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Dictionary of World Biography
he became, in the conspiracy by which her husband
was deposed (1327) in favour of her son, the boyking *Edward III, and soon murdered, presumably
on Mortimer’s orders. Three years later the hatred
inspired by Mortimer’s rule encouraged Edward
to have him seized and hanged at Tyburn without
trial. Another Roger Mortimer (1374–1398), his
descendant, became heir presumptive to *Richard II
and (through the marriage of his daughter, Anne) the
source of the Yorkist claim to the throne.
Morton, James Douglas, 4th Earl of (c.1516–1581).
Scottish nobleman. A Protestant, he was (from 1557)
at the centre of the plots and intrigues against *Mary
Queen of Scots. He took part in *Rizzio’s murder and
was almost certainly privy to that of *Darnley. It was
he who discovered the ‘casket letter’ which, if genuine,
implicated Mary. After the death of *Moray he was
twice Regent of Scotland, 1572–78 and 1578–80, for
*James VI and attempted to restore tranquillity to a
land torn by religious dissension and war. A party of
the nobles plotted to secure his dismissal. He seized
Stirling Castle and the young king, but a further plot
resulted in his execution for the murder of Darnley.
Morton, John (1423–1500). English ecclesiastic
and lawyer. After various turns of fortune during
the Wars of the Roses he became *Henry VII’s most
trusted adviser: he was Archbishop of Canterbury
1486–1500, Lord Chancellor 1487–1500, and
became a cardinal (1493). It is said (though the
story is probably apocryphal) that he assisted the
king’s extortions by impaling potential victims on
the horns of a dilemma known as Morton’s Fork, but
he certainly used his visits to nobles to assess their
wealth: if they had a costly retinue, he concluded they
were rich and able to pay heavy taxes; if modest, that
they were avaricious and equally able to pay.
Morton, William Thomas Green (1819–1868).
American dentist. Famous for introducing ether as
an anaesthetic, he used it (1846) at Massachusetts
General Hospital, Boston, in the first successful major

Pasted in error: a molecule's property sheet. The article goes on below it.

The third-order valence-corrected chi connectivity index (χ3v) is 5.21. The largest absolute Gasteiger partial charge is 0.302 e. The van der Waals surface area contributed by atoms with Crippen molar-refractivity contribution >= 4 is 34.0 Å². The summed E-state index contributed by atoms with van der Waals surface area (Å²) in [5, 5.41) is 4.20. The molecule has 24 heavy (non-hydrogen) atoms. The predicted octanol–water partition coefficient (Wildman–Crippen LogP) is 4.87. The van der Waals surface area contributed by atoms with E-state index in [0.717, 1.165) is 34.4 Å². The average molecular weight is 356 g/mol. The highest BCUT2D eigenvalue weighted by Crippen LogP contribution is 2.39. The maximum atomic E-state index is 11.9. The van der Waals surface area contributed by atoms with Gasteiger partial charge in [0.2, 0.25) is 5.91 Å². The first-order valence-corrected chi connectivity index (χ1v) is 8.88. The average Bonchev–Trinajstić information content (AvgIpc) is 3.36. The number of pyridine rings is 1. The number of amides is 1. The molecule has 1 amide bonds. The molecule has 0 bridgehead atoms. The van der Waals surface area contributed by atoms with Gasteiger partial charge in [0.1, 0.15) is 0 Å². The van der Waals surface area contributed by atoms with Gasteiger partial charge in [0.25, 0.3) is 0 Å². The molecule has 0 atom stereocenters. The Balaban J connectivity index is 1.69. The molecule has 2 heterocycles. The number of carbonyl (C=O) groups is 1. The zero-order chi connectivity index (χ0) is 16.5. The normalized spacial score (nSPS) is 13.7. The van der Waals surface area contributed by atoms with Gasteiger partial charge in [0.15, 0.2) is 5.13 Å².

operation using general anaesthesia.
Keys, T. E., The History of Surgical Anaesthesia. 1945.
Moseley, Henry Gwynn-Jeffreys (1887–1915).
English physicist. Lecturer in physics at Manchester
University under *Rutherford, he studied the X-ray
spectra of many elements and discovered (1913)
that the frequency of the characteristic line in each
spectrum increases in regular sequence from one
element to the next in the periodic table. He thus
showed the fundamental importance of the atomic
number of an element, which defines the element
and is directly related to its atomic structure. He was
killed at Gallipoli.
596
Moses (Moshe, probably from the Egyptian mos,
‘child’) (c.14th-13th centuries BCE). Hebrew leader
and law-giver, born in Egypt. According to the
Pentateuch, he was a Levite, hidden in bullrushes to
avoid slaughter by the Egyptians, found and brought
up by Pharaoh’s daughter, an account paralleling
birth legends in mythology. After killing an Egyptian
overseer, he took refuge with the Midianites and
married Zipporah. After many years he received in
a vision an order from Jehovah to lead the Jewish
people from their captivity in Egypt to Palestine. The
10 plagues that afflicted Egypt are reputed to have
been among the reasons why Pharaoh allowed them
to depart. Moses and his brother Aaron led them to
Mount Sinai where the ‘Ten Commandments’ were
received. Moses led his people for many years in the
wilderness but died at the age of 120 on Mount Nebo
(Sinai) in sight of the ‘Promised Land’ of Palestine,
which he never reached. The Pentateuch took its
present form about 600 years after his time and he
was almost certainly a composite figure.
Freud, S., Moses and Monotheism 1939.
Moses, Grandma (Anna Mary Robertson) (1860–
1961). American painter. A farmer’s wife, she took
up painting at the age of 77 and won fame for her gay
and spontaneous pictures of rural scenes.
Mosley, Sir Oswald Ernald, 6th Baronet (1896–
1980). British politician. His first wife, Lady Cynthia
Blanche Mosley (1898–1933), daughter of Lord
*Curzon, was a Labour MP 1929–31. He became a
Conservative MP (1918) but joined the Labour Party
(1924) and was a member of Ramsay MacDonald’s
Government 1929–30, resigning because of its failure
to cope with unemployment. He formed the New
Party (1931) and founded (1932) the British Union
of Fascists. The violence of his followers was a feature
of prewar politics. In World War II he was detained
under defence regulations. In 1948 he started a
new Union movement. His second wife was Diana
*Mitford.
Mosley, N., Rules of the Game: Sir Oswald and Lady
Cynthia Mosley, 1896–1933. 1982; Beyond the Pale:
Sir Oswald Mosley 1933–1980. 1983.
Mostel, Zero (Samuel Joel) (1915–1977). American
actor, born in Brooklyn. A masterful mime, skilled in
drama and comedy, he starred in Ulysses in Nighttown
(1958), *Ionesco’s Rhinoceros (1961, stage and film)
and created the role of Tevye in Fiddler on the Roof
(1964). He starred in the film The Producers (1968).
Motley, John Lothrop (1814–1877). American
historian. He wrote the classic The Rise of the Dutch
Republic (1856) and served as US Minister to Austria
1861–67 and Great Britain 1869–70.
Moulin, Jean (1899–1943). French administrator
and Resistance leader. Prefect of Chartres 1936–40,
he became the courageous leader of the Underground,
supported de *Gaulle’s leadership of the Free French
and encouraged him to embrace more progressive
policies. He died in German custody and is much
commemorated in France.